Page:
Nevada’s Native Communities Confront Declining Water, Plumbing Access
Author: Nevada Globe Staff
NEVADA – Walker River Paiute Tribe has requested federal funds to rebuild its sewage infrastructure for seven years. This year’s $110 billion infrastructure bill finally promised funds for the project.
Alan Roberts, Walker River Paiute Tribe’s public utility manager, said, “They can’t find funds.”
As a tier one project, the tribe’s wastewater leakage is a low priority for the Indian Health Service, which allocates First Nations sanitation cash.
“We don’t have the money on the tribe side, but they do,” Roberts added.
The Indian Health Service has been awarded $3.5 billion for water and sanitation projects that have been neglected.
IHS says sanitation improvements can reduce inpatient and outpatient visits for respiratory, cutaneous, and gastroenteric diseases. Every dollar spent on water and sewer infrastructure saves $1.23 in healthcare expenditures.
According to a new report by the Desert Research Institute and the Guinn Center for Policy Priorities, crumbling infrastructure and insufficient support for tribes in Nevada undoubtedly contribute to an increasing proportion of Native American houses with plumbing and water quality problems.
The research team analyzed U.S. Census microdata on household plumbing to examine Native Americans’ access to piped water, a flush toilet, and a bathtub or shower.
In Nevada, 0.67 percent of Native American households lacked indoor plumbing between 1990-2019, more significant than the national average of 0.4%.
Native American communities in Nevada have seen a loss in access to indoor plumbing over the last few decades, with 20,000 individuals affected in 2019. In the same year, 15,000 Native Americans lacked hot flowing water.
This goes against the national trend of upgrading water and sanitation facilities, said article author Erick Bandala.
“It’s hard to tell,” Bandala remarked. We think the increased poverty in these neighborhoods over the last decade may be a factor, but there is no apparent causation.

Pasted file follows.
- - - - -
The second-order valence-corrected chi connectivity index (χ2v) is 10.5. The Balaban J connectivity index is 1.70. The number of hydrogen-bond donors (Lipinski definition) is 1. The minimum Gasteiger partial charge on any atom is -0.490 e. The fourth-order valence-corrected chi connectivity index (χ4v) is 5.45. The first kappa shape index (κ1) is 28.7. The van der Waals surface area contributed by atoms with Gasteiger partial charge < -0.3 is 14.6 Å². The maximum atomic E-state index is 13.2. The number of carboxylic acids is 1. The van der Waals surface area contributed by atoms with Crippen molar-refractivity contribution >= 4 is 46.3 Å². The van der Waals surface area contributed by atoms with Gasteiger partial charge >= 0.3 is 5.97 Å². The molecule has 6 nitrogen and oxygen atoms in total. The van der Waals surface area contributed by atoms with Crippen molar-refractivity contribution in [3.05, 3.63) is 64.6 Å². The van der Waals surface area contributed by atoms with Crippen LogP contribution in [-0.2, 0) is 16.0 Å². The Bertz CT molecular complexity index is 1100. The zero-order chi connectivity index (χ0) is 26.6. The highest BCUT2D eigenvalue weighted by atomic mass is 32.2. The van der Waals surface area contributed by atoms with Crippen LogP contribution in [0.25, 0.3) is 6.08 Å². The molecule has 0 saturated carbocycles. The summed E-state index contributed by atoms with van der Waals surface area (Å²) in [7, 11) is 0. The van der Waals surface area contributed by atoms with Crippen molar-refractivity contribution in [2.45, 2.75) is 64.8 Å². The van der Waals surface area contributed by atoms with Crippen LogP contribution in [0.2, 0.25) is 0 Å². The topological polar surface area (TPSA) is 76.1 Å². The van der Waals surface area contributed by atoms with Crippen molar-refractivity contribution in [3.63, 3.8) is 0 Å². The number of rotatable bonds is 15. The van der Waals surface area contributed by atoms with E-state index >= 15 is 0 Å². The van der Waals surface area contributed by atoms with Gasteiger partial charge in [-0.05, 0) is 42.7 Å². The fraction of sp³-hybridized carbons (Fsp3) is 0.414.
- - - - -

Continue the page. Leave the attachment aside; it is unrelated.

According to the study, a lack of plumbing, hot water, a shower, or a toilet in communities grew with household size, therefore a lack of homes on reserves further aggravated the situation.
Other Nevada tribes have poor sanitation and inadequate water and sewer facilities, which can harm public health.
Fort McDermitt Paiute and Shoshone Tribe in Humboldt County require cash to replace an aged water storage tank that limits the tribe’s ability to meet its residents’ sanitation needs.
Researchers say rural Nevada tribes are vulnerable to water insecurity due to early policy decisions by federal agencies like the Bureau of Reclamation.
Bandala: “We must help these communities.”
Native American communities in Nevada have seen a rise in Safe Drinking Water Act breaches over the previous 15 years.
From 2005 to 2020, the EPA documented 187 health-based violations in public water systems servicing Native American communities in Nevada. The most common were “volatile organic compounds” in water or hazardous fumes produced by products and activities like gasoline.
The rise of violations worries Bandala. It measures the population’s drinking water quality.
VOC exposure raises the incidence of leukemia, birth abnormalities, neurocognitive impairment, and cancer in humans. Researchers identified benzene, a recognized carcinogen and one of the most dangerous chemicals for public health, in Nevada’s Native American villages. More research is needed to understand the surge in infractions, according to the report’s authors.
Bandala said population growth doesn’t explain the rise in breaches and that tribal village in Nevada need ongoing water utility monitoring.
“You can’t tell if water is good unless it’s plainly unclean,” Bandala remarked.
Credits: Nevada Current
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